It’s chilly winter here in Korea, and that invites all sorts of diseases for vulnerable high school students with a rapidly weakening immune system: the flu, pneumonia, influenza, bronchitis… but above all else, senioritis. If you’re an innocent freshman or sophomore who still believes hard work pays off and good exists in the world, you may be thinking, “Huh? What’s senioritis?” So let me, a lowly senior who recently succumbed to the fact that she has gotten a bad case of senioritis, break it down for you.
Senioritis, in layman terms, is a slump that hits second-semester seniors that find that there is no reason to continue. College applications are over; midterms are over; SATS are over. Why should we care about our studies? Some common symptoms are a lack of motivation to study, a consequent drop in assessment grades, and sometimes even a decline in fashion sense, if you really want to embody the “not-caring” attitude on all facets of your life.
So is there a cure for this disease? If you catch the flu, pneumonia, influenza, or bronchitis, you can get a diagnosis from the doctor and cure yourself with medicine. That’s not the case for senioritis: it’s an internal struggle that we must overcome ourselves. But are we strong enough to defeat this disease ourselves? Perhaps not — but for the sake of this article, let’s assume that yes, we are. And as s a fellow trooper fighting this battle against senioritis with all of you seniors, I have prepared some tips you may find helpful.
1. Seek inspiration from others.
We are second-semester seniors. We are lazy, unmotivated, and quite frankly, a little pathetic. We are not inspirational. So, if you want to find the driving force that will propel you to get off your feet, don’t look within yourself. Instead, seek inspiration from others. I recommend doing a couple of “inspirational celebrity quotes” searches on Google. You’re going to find yourself searching for one of these when you need a senior yearbook quote anyway, so might as well start now. I recommend “Brainy Quotes” and “Goodreads”, and suggest you stray away from inspirational figures that are currently alive. They may be inspirational now, but in five years, they may end up as sex offenders or misogynists. You don’t want to embarrass your future self with the possibility that you worshipped a sex offender.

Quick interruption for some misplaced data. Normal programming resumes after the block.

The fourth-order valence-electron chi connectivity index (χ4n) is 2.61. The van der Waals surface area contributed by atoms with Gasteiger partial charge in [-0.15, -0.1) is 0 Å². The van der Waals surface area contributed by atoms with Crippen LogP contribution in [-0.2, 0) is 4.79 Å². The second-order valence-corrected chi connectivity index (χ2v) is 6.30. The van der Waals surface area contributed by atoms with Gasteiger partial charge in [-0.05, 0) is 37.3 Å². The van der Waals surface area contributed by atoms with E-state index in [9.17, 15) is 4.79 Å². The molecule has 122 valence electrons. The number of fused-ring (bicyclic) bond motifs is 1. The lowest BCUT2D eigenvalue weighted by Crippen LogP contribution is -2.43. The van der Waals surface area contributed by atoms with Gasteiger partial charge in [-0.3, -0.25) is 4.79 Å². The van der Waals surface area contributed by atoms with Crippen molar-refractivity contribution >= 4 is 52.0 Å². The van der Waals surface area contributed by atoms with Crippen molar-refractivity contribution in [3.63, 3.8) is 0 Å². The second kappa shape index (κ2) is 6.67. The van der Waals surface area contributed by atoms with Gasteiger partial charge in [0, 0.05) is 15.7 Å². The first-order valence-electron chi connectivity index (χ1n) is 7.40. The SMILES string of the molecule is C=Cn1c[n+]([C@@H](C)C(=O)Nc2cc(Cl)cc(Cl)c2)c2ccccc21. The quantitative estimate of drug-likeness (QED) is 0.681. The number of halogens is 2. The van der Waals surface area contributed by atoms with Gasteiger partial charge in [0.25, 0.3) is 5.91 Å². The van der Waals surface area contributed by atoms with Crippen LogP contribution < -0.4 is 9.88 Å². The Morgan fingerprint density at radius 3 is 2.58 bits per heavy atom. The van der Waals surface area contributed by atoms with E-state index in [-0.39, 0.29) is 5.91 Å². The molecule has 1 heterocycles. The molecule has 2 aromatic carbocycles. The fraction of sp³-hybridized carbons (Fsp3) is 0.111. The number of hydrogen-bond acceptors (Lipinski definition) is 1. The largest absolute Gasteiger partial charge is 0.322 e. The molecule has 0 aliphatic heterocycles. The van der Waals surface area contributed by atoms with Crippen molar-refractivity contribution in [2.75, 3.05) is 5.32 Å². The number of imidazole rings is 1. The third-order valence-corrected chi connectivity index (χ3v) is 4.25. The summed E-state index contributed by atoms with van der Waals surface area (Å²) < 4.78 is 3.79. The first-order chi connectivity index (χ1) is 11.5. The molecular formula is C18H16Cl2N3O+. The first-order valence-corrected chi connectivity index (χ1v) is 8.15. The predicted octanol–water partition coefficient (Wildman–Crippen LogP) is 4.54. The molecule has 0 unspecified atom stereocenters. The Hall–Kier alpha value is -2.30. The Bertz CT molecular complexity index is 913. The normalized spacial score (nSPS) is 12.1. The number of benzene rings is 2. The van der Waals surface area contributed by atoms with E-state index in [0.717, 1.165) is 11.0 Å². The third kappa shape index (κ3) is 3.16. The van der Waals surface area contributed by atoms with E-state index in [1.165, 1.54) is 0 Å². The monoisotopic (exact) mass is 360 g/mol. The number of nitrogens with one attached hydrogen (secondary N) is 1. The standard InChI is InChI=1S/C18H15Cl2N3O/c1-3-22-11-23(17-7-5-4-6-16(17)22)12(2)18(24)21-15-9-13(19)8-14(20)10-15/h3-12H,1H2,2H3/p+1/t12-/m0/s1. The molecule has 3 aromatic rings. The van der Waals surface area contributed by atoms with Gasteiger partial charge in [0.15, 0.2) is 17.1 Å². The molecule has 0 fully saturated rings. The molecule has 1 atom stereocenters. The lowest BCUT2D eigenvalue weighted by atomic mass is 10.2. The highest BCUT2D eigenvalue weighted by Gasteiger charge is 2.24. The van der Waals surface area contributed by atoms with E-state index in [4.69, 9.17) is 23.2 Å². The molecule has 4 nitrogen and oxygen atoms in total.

2. Do it for your future children.
When you’re 33 and your beloved daughter grabs your hand and asks, “Mommy/daddy, what kind of high school student were you?”, what is the kind of response you want to give? Do you want to squeeze her hand and whisper, “I had straight-A’s till the moment I walked out those doors, sweetheart”? Or do you want to avert your eyes and mumble, “Honey, I’m busy right now, why don’t you go watch another James Charles video?” Unless you are James Charles himself, probably the former. So if you can’t be motivated enough to work hard for yourself, at least do it so that you won’t be humiliated in front of the very things you gave birth to.
3. Stop reading this article and do some work.
As you may have noticed, this article is essentially meaningless and ultimately my own way of dodging my responsibilities. So why are you still here? Stop reading and get some work done. You have a pile of homework that isn’t going to do itself.